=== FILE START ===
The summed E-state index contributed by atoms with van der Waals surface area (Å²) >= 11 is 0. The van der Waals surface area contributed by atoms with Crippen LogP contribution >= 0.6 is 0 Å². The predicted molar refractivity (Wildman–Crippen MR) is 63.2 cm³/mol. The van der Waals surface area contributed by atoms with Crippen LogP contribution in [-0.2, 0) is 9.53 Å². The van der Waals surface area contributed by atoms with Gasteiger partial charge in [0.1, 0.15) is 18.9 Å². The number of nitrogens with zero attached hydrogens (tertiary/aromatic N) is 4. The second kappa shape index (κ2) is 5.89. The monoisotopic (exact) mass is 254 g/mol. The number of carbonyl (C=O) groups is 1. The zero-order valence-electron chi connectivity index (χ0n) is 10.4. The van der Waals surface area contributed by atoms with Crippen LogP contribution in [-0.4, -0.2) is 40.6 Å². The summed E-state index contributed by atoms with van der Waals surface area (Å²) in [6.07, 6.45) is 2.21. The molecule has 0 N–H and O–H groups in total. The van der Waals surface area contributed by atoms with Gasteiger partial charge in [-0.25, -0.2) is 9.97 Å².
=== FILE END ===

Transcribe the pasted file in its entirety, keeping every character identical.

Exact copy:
The summed E-state index contributed by atoms with van der Waals surface area (Å²) >= 11 is 0. The van der Waals surface area contributed by atoms with Crippen LogP contribution >= 0.6 is 0 Å². The predicted molar refractivity (Wildman–Crippen MR) is 63.2 cm³/mol. The van der Waals surface area contributed by atoms with Crippen LogP contribution in [-0.2, 0) is 9.53 Å². The van der Waals surface area contributed by atoms with Gasteiger partial charge in [0.1, 0.15) is 18.9 Å². The number of nitrogens with zero attached hydrogens (tertiary/aromatic N) is 4. The second kappa shape index (κ2) is 5.89. The monoisotopic (exact) mass is 254 g/mol. The number of carbonyl (C=O) groups is 1. The zero-order valence-electron chi connectivity index (χ0n) is 10.4. The van der Waals surface area contributed by atoms with Crippen LogP contribution in [-0.4, -0.2) is 40.6 Å². The summed E-state index contributed by atoms with van der Waals surface area (Å²) in [6.07, 6.45) is 2.21. The molecule has 0 N–H and O–H groups in total. The van der Waals surface area contributed by atoms with Gasteiger partial charge in [-0.25, -0.2) is 9.97 Å².